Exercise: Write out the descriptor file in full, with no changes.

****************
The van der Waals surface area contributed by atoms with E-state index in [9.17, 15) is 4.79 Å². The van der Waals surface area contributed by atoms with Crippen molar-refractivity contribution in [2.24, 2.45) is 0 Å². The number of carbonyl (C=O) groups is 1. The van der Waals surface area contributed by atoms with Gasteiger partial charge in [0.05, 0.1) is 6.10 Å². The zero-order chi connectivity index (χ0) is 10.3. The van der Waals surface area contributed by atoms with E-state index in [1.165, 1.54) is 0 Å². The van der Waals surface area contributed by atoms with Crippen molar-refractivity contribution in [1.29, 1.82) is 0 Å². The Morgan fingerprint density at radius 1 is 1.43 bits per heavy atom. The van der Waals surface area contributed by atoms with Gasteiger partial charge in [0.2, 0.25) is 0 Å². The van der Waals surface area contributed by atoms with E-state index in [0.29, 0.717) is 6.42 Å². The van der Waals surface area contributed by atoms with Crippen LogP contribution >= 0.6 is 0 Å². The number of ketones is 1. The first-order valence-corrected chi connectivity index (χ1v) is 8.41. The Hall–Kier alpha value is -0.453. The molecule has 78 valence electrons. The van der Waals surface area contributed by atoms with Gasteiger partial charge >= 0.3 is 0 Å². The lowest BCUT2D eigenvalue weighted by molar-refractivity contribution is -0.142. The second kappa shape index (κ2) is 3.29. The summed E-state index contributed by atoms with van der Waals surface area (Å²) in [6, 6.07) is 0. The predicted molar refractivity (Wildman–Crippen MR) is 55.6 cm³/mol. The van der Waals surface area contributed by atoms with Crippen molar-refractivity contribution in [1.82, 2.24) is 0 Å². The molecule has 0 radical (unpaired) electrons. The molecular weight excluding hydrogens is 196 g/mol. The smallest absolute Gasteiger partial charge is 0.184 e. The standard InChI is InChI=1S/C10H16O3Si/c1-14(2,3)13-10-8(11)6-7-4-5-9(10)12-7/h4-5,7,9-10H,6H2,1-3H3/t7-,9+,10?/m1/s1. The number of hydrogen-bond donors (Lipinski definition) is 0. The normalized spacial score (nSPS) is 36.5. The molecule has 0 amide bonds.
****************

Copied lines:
The van der Waals surface area contributed by atoms with E-state index in [9.17, 15) is 4.79 Å². The van der Waals surface area contributed by atoms with Crippen molar-refractivity contribution in [2.24, 2.45) is 0 Å². The number of carbonyl (C=O) groups is 1. The van der Waals surface area contributed by atoms with Gasteiger partial charge in [0.05, 0.1) is 6.10 Å². The zero-order chi connectivity index (χ0) is 10.3. The van der Waals surface area contributed by atoms with E-state index in [1.165, 1.54) is 0 Å². The van der Waals surface area contributed by atoms with Crippen molar-refractivity contribution in [1.29, 1.82) is 0 Å². The Morgan fingerprint density at radius 1 is 1.43 bits per heavy atom. The van der Waals surface area contributed by atoms with Gasteiger partial charge in [0.2, 0.25) is 0 Å². The van der Waals surface area contributed by atoms with E-state index in [0.29, 0.717) is 6.42 Å². The van der Waals surface area contributed by atoms with Crippen LogP contribution >= 0.6 is 0 Å². The number of ketones is 1. The first-order valence-corrected chi connectivity index (χ1v) is 8.41. The Hall–Kier alpha value is -0.453. The molecule has 78 valence electrons. The van der Waals surface area contributed by atoms with Gasteiger partial charge >= 0.3 is 0 Å². The lowest BCUT2D eigenvalue weighted by molar-refractivity contribution is -0.142. The second kappa shape index (κ2) is 3.29. The summed E-state index contributed by atoms with van der Waals surface area (Å²) in [6, 6.07) is 0. The predicted molar refractivity (Wildman–Crippen MR) is 55.6 cm³/mol. The van der Waals surface area contributed by atoms with Crippen molar-refractivity contribution in [1.82, 2.24) is 0 Å². The molecule has 0 radical (unpaired) electrons. The molecular weight excluding hydrogens is 196 g/mol. The smallest absolute Gasteiger partial charge is 0.184 e. The standard InChI is InChI=1S/C10H16O3Si/c1-14(2,3)13-10-8(11)6-7-4-5-9(10)12-7/h4-5,7,9-10H,6H2,1-3H3/t7-,9+,10?/m1/s1. The number of hydrogen-bond donors (Lipinski definition) is 0. The normalized spacial score (nSPS) is 36.5. The molecule has 0 amide bonds.